David Kordansky Gallery, which has locations in Los Angeles and New York, will now represent New York–based artist Martha Diamond, who is known for her paintings depicting buildings around New York City.
The gallery will offer works by the artist in its booth at Paris+ par Art Basel next month and organize a solo show for Diamond at its LA location next March. She will also be the subject of a 60-work survey organized by the Aldrich Contemporary Art Museum and the Colby College Museum of Art, where it will debut next July.
“When you see the work in person, it’s so visionary and idiosyncratic,” dealer David Kordansky told ARTnews in a phone interview. “There’s such a particular homed in vision and sensibility that is so unique.”
Considered by many as an artist’s artist, Diamond, a lifelong New Yorker, is known for her striking, and at times dizzying, views of her hometown’s buildings—of all kinds, from across all five boroughs—that are rendered with loose brushstrokes.
“I was raised a righty, but I paint with my left hand because it’s connected to the part of the brain that sees space, volume, and probably colors better,” Diamond told Artforum in 2021. “You can do it too, and you’ll concentrate much more because the dominant hand has all the habits.”
Artists, who Kordansky cited as fans of her work, include Ugo Rondinone; David Salle, who has curated several exhibitions of her work; and Alex Katz, who has been a friend of Diamond’s since the 1970s and is also a collector of her work. “There’s so many amazing artists who perceive her as a diamond in the rough, no pun intended,” he said. “When you have artists of this kind of caliber championing an artist, just out of sheer respect and love, that’s a really good sign.”
Now 79, Diamond, who has worked from the same studio on the Bowery since 1969, was affiliated with the New York School of poets of the 1970s, like Peter Schjeldahl and John Giorno. Her art came to greater prominence in the 1980s, having been included in the 1984 exhibition “MetaManhattan” at the Whitney Museum as well as the 1989 Whitney Biennial. During this time frame she also showed with major New York dealers: Brooke Alexander (1976–85) and Robert Miller (1985–94).
Her works from the 1980s were recently the subject of a 2021 solo show at Magenta Plains in New York; the gallery also organized an exhibition of her work in 2022 and showed her at their booth during the inaugural edition of Independent 20th Century. Galerie Eva Presenhuber also presented a solo show of the artist in New York in 2018.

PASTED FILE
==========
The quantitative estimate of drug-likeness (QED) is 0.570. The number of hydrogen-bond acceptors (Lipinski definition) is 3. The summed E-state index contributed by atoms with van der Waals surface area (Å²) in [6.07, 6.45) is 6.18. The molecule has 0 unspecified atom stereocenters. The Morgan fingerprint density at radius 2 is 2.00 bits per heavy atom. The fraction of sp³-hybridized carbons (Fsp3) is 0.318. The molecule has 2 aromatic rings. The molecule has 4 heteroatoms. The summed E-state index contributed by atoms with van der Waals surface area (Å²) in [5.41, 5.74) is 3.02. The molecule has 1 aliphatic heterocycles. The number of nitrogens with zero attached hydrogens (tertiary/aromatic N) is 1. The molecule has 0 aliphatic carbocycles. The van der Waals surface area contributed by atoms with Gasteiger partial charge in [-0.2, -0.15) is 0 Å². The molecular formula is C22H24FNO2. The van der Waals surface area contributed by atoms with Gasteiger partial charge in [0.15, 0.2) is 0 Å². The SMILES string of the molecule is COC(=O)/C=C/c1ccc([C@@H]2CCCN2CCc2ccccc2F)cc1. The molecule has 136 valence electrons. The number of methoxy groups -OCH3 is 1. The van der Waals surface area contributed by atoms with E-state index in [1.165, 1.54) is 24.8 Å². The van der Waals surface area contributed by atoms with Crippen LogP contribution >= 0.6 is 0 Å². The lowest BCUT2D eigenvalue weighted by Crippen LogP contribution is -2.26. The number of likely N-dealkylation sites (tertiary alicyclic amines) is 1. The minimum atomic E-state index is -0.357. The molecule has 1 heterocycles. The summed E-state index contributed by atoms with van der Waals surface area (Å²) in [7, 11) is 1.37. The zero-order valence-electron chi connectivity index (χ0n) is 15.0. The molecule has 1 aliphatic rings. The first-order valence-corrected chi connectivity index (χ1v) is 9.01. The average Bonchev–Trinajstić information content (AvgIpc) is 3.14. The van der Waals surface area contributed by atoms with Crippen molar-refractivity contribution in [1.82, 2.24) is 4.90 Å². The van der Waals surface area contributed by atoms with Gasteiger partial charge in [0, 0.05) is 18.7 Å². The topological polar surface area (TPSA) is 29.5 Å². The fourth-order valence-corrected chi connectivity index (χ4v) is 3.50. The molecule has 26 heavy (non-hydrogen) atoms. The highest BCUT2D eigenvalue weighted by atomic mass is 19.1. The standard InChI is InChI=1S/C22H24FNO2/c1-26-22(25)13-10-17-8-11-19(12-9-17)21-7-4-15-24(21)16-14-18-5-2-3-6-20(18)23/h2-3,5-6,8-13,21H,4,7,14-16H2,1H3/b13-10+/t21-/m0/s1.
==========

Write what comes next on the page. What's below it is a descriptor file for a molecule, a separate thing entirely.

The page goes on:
In 2004, her work was the subject of a mid-career retrospective at the New York Studio School, and she is represented in the permanent collections of the Museum of Modern Art, the Guggenheim Museum, the Whitney Museum, the Museum of Fine Arts, Boston, the Art Institute of Chicago, the Minneapolis Institute of Art, the National Gallery of Australia in Canberra, and the Staatliche Museen zu Berlin, among others.
When Kordansky learned that the Martha Diamond Trust, which the artist established in 2020 and is currently working on a catalogue raisonné, was looking for new representation, he said he was immediately reminded of those recent exhibitions, “where I saw her work and I was like, Oh my god, this is truly extraordinary painting,” he said. “I had the opportunity to go to her studio and I was just absolutely blown away. I knew I had to show it.”
That experience made him wonder why Diamond’s work hasn’t been centered within the history of New York painters from the 1980s. “Why is this perceived as a marginal position, left out of this conversation? The work is too extraordinary,” he added.
“We are truly honored and thrilled to be working with the David Kordansky Gallery team to build a worthy legacy for such an extraordinary artist, woman, and visionary as Martha,” Olivia Funk, the director of the Martha Diamond Trust, told ARTnews by email. “Martha has always been exceptionally focused on her work, and how people respond to it. … We hope that over time, our collaboration will open many more eyes to what has in many ways been hiding in plain sight on the Bowery for the last several decades. Martha is one of a kind, and we feel David Kordansky Gallery is as well. As Martha likes to say: FAR F***ING OUT.”
When Kordansky opened his New York location last year, he said that his main goal was not only to show LA-based artists in New York “but also finding particular voices who are based in New York and that for whatever reason are not represented within New York or are deserved of being represented in New York.”
Kordansky said that what drew him to Diamond’s practice is a recurring thread that he sees throughout the rest of his program, from artists like Mary Weatherford to Ruby Neri, Raul Guerrero to Fred Eversley. “So many of my artists are incredibly fascinated with this notion of one’s locale and one’s environs,” he said. “What is so interesting with Martha is here you have this extraordinary painter who’s depicting the metropolis, literally speaking to her time and place in New York City. There’s this recognizability through the atmosphere and the ambiance of what these paintings evoke. There’s a feeling there that you get that is all about New York.”